Crowdfunding, naivety and scandals
John Kay wrote an interesting article for the FT yesterday, titled “Regulators will get the blame for the stupidity of crowds.” He argues that, despite crowdfunding and P2P enthousiasts blaming regulators for being too slow and too cautious, this new market will eventually crash and trigger calls for more advanced regulation as well as the setup of compensation schemes. Desintermediation firms would then reintermediate lending and effectively transform into… banks.
I partly agree with Kay. A collapse/crash/losses/fraud/scandals is/are inevitable. And this is a good thing.
I have already written about the importance of failure in free market financial systems. New financial innovations need to experience failures in order to end up reinforced, to distinguish what works from what doesn’t work. This is a Darwinian learning process. The system then becomes ‘antifragile’. Consequently, the state should refrain from intervening in order not to postpone this necessary learning process and resulting adjustments. When crowdfunding crashes, the state should resist any call for intervention/bailout/regulation. This is the only way crowdfunding can become a mature industry.
I however also partly disagree with Kay, who I believe does not see the bigger picture.
Kay argues that investors (in this case ‘crowds’) are naïve. That intermediation has benefits and non-professional investors lack the ‘cynicism’ to assess the risk/reward profile of those investments.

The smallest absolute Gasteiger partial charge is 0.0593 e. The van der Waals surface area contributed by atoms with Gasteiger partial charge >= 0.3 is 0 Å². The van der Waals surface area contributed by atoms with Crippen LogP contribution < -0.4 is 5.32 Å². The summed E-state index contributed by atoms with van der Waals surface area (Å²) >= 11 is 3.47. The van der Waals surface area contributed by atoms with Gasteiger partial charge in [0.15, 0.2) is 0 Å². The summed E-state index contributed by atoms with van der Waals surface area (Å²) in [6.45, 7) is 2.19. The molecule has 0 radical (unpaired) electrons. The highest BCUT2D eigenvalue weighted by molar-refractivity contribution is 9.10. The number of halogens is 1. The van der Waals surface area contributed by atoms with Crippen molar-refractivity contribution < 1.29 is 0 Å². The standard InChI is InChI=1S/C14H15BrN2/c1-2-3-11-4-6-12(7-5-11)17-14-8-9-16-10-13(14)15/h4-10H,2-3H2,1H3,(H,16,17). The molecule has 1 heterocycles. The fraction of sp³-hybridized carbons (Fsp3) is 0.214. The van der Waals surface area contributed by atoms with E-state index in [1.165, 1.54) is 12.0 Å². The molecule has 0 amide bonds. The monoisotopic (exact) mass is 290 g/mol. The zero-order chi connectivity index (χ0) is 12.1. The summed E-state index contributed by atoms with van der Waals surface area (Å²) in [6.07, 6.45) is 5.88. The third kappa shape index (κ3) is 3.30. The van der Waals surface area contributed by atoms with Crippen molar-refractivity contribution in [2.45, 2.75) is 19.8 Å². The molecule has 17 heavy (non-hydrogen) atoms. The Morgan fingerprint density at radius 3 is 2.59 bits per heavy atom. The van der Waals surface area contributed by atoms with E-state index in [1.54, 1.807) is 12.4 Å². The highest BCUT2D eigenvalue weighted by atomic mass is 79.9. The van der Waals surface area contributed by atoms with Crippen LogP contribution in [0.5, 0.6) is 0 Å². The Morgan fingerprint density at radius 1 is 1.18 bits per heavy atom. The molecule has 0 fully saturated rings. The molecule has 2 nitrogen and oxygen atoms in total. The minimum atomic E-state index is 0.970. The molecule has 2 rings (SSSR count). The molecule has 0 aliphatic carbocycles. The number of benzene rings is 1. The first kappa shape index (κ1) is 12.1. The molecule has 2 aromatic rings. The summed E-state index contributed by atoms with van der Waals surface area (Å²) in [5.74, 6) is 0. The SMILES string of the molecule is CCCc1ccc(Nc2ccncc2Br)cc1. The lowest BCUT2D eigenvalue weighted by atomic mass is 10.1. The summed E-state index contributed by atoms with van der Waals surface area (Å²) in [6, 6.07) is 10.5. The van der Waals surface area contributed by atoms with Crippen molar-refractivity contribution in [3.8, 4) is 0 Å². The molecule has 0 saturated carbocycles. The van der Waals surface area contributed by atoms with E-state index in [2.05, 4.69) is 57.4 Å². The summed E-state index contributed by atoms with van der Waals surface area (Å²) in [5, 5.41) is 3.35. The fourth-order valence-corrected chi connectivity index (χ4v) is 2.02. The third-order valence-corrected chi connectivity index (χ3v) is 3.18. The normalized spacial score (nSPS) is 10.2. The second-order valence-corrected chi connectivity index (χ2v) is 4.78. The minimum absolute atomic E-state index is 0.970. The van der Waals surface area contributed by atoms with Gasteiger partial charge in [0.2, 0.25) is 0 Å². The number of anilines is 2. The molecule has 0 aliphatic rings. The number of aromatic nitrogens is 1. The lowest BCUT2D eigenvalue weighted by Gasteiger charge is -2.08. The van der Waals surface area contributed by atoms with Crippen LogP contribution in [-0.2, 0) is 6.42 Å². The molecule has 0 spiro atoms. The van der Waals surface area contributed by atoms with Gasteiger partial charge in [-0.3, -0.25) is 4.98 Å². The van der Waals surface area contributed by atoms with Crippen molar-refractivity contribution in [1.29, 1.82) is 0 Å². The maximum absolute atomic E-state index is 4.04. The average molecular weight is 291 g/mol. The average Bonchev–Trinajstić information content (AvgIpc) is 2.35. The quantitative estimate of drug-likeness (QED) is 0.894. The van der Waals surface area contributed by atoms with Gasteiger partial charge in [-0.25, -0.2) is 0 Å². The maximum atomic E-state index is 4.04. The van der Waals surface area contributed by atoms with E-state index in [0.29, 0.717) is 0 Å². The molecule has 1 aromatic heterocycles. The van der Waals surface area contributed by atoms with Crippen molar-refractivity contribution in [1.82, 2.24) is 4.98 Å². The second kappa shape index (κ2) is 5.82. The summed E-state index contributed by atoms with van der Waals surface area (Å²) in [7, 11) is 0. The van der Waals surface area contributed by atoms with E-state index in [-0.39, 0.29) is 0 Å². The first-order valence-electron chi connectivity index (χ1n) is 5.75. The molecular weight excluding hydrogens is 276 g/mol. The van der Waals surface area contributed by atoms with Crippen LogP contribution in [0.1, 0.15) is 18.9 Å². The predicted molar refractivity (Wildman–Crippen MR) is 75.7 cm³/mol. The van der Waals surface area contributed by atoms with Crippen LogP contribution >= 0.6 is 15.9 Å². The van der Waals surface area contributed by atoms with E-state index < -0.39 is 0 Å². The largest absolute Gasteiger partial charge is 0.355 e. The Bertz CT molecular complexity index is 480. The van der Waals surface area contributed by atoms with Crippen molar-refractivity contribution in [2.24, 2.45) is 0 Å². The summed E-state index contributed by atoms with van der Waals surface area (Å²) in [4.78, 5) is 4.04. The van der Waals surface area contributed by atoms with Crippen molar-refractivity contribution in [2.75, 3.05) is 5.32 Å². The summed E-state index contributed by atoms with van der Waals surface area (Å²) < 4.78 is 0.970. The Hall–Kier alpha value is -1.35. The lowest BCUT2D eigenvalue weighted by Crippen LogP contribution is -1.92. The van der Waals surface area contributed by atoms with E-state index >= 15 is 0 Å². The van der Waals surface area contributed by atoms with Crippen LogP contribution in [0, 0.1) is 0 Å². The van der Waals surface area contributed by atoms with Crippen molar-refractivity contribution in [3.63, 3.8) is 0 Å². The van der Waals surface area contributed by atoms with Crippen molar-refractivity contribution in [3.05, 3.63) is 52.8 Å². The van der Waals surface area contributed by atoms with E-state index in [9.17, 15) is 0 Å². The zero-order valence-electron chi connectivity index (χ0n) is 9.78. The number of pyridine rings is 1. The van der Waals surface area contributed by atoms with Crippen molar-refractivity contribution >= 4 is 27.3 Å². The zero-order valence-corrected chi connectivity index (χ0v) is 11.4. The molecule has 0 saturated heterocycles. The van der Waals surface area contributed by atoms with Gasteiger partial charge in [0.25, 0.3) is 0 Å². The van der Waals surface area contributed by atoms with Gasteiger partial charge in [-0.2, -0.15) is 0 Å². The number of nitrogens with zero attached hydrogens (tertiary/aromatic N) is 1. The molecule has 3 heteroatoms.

Where Kay is wrong though, is in considering P2P lending as “a substitute for deposit account.” It is not. P2P lending is an investment. Unsophisticated retail investors can also lose much of their money by investing in various stocks. Or by betting on the wrong horse. I don’t believe investors mistake crowdfunding for bank deposits…
I think that what Kay also fails to see is that, if historically many start-ups and young SMEs have struggled to grow and eventually failed, it is partly because they lacked the funds required to grow. Some start-ups ended-up collapsing or selling themselves to larger competitors simply because funding became scarce at the second or third round of funding. This funding gap was particularly prevalent in some markets such as the UK (less so in the US). Some other markets, such as France, on the other hand, lack first round financing (seed funding, mainly provided by ‘Angel’ investors).
When the supply for loanable funds is scarce relative to the demand, demanded return on investment is high. Many new firms, particularly in non-growth markets, find it hard to cope with this situation and are pretty much avoided by venture capital investors. What equity crowdfunding and P2P lending do is to increase the supply of loanable funds, reducing the average required rate of return. Refinancing risk mechanically recedes, guaranteeing the success or the failure of an SME on its business strategy and execution alone.
In addition, crowdfunding multiply investment opportunities, making it easier to diversify a portfolio of investments. Historically, venture capital funds could not diversify too much if they wanted to maintain appropriate levels of returns.
Scandals are inevitable, but the learning mechanism inherent to the market process must be allowed to run its course. Learning, combined with the increased supply of loanable funds, would reduce the probability of scandals occurring in the long-run and make crowdfunding a solid industry.